Photographic Essay: A Hypermature and Shrunken Cataract with Phac
Journal of Clinical and Experimental Ophthalmology

Journal of Clinical and Experimental Ophthalmology
Open Access

ISSN: 2155-9570

+44 1223 790975

Letter to the Editor - (2018) Volume 9, Issue 1

Photographic Essay: A Hypermature and Shrunken Cataract with Phacolytic Glaucoma

Olivia S Huang1,2* and Tina T Wong1,2,3,4
1Department of Ophthalmology, Singapore National Eye Centre, Singapore
2Department of Ophthalmology, Singapore Eye Research Institute, Singapore
3Ophthalmology Academic Clinical Program, Duke-NUS Graduate Medical School, Singapore
4Department of Ophthalmology, Yong Loo Lin School of Medicine, National University of Singapore, Singapore
*Corresponding Author: Olivia S Huang, Department of Ophthalmology, Singapore Eye Research Institute, Singapore, Tel: +6581016102 Email:


We report an unusual presentation of a hypermature cataract that has shrunken in size over time due to resorption of the liquefied cortex and shrinkage of the lens capsule, and developed complications of lens subluxation and phacolytic glaucoma.

Keywords: Hypermature cataract; Subluxated cataract; Phacolytic glaucoma

Case Report

A 65-year-old female presented with left eye redness for 5 days, on a background of long-standing blurred vision. There was no history of ocular trauma. Slit lamp examination revealed a brunescent cataract that had shrunken significantly in size, such that the zonules and lens equator could be seen through the pupil (Figure 1). The intraocular pressure (IOP) was high at 43 mmHg, and there was a significant amount of anterior chamber cells and flare, but no hypopyon or keratic precipitates. There was a grade 3 relative afferent pupillary defect and a poor visual acuity of light perception in the affected eye. There was no view of the fundus, and a B scan that was performed did not show any significant posterior segment pathology (Figure 2).


Figure 1: Slit lamp photograph of a hypermature shrunken cataract.


Figure 2: B scan of posterior segment of affected eye.

An ultrasound biomicroscopy (UBM) showed a shrunken cataract that had dislocated into the anterior chamber from the inferior quadrant and was blocking the pupil (Figure 3). The inferior zonules were lax, while the rest of the zonules appeared to be still attached to the capsular bag.


Figure 3: Ultrasound biomicroscopy of a hypermature shrunken cataract.

After medical therapy with oral acetazolamide and maximal topical intra-ocular lowering medications, the patient’s IOP was lowered to the mid-twenties. She was also given topical prednisolone acetate to reduce the anterior segment inflammation. She subsequently underwent a phacoemulsification and anterior vitrectomy. A guarded visual prognosis was provided to the patient in light of the pre-existing relative afferent pupillary defect.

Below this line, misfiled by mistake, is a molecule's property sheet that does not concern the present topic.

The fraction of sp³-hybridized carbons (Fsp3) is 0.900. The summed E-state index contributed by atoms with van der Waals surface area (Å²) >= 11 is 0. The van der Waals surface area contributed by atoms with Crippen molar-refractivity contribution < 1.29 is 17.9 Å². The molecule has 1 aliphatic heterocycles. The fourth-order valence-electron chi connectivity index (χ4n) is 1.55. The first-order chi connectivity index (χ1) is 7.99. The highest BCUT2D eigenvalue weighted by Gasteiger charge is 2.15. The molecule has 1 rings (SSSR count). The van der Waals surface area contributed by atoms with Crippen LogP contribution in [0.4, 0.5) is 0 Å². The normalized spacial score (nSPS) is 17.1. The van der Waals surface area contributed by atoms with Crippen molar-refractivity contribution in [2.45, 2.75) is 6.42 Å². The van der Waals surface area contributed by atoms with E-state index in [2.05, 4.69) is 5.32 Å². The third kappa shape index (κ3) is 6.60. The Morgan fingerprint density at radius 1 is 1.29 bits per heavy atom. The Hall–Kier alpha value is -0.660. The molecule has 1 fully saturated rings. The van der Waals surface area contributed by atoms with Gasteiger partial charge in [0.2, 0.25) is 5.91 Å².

Post-operatively, her vision improved from perception of light to hand movements. On the first post-operative day, the cornea was clear, and there was no vitreous in the anterior chamber. There was some post-operative anterior segment inflammation initially, which resolved by the second post-operative week with topical steroids and antibiotics. The intraocular pressure was normal on the first post-operative day, but slowly increased over the next few months, requiring the addition of 3 topical IOP-lowering drops. Fundus examination showed a pale disc.


This case highlights a hypermature cataract that is unusual in its presentation in that the liquefied cortex had partly resorbed and partly leaked out of the anterior capsule, and the capsular bag has shrunken over time, leaving behind a shrunken nucleus with complications of lens subluxation and phacolytic glaucoma.

As a cataract matures, the lens fibers degenerate, leaving cytoplasmic protein globules that coalesce to create accumulations of liquefied lens protein. A Morgagnian cataract forms when the lens nucleus is left floating in the liquefied cortex [1].

The molecular weight of the lens proteins also increases as the lens ages, and together with protein-laden macrophages, can leak through microscopic openings in the lens capsule into the anterior chamber. This precipitates an inflammatory reaction and causes obstruction of trabecular outflow, resulting in an open angle inflammatory glaucoma that is termed phacolytic glaucoma. Although the anterior lens capsule appears intact macroscopically in phaolytic glaucoma, disruptions of the anterior lens capsule have been reported on scanning electron microscopy [2].

The definitive treatment for phacolytic glaucoma is cataract extraction. Performing a UBM prior to the surgery would be helpful to identify any pre-morbid ocular complications that may pose risks to the surgery, such as lax zonules in this case. In view of a poor visual potential, the surgical management for this case was to remove the cataract, perform an anterior vitrectomy and to leave the eye aphakic. The potential intraoperative complications of the surgery include nucleus drop into the vitreous, which may require pars plana vitrectomy. This patient did not have any intraoperative complications.


  1. Albert D, Miller J, Azar D, Blodi B (2008) Cataractogenesisi in the Adult, Albert & Jakobiec's Principles and Practice of Ophthalmology, Philadelphia: Saunders Elsevier Inc.
  2. Woong-Sun Y, Byeong-Jae K, In-Young C, Seong-Wook S, Ji-Myong Y, et al. (2014) A case of phacolytic glaucoma with anterior capsule disruption identified by scanning electron microscopy. BMC Ophthalmology 14: 1-4.
Citation: Huang OS, Wong TT (2018) Photographic Essay: A Hypermature and Shrunken Cataract with Phacolytic Glaucoma. J Clin Exp Ophthalmol 9: 706.

Copyright: © 2018 Huang OS, et al. This is an open-access article distributed under the terms of the Creative Commons Attribution License, which permits unrestricted use, distribution, and reproduction in any medium, provided the original author and source are credited.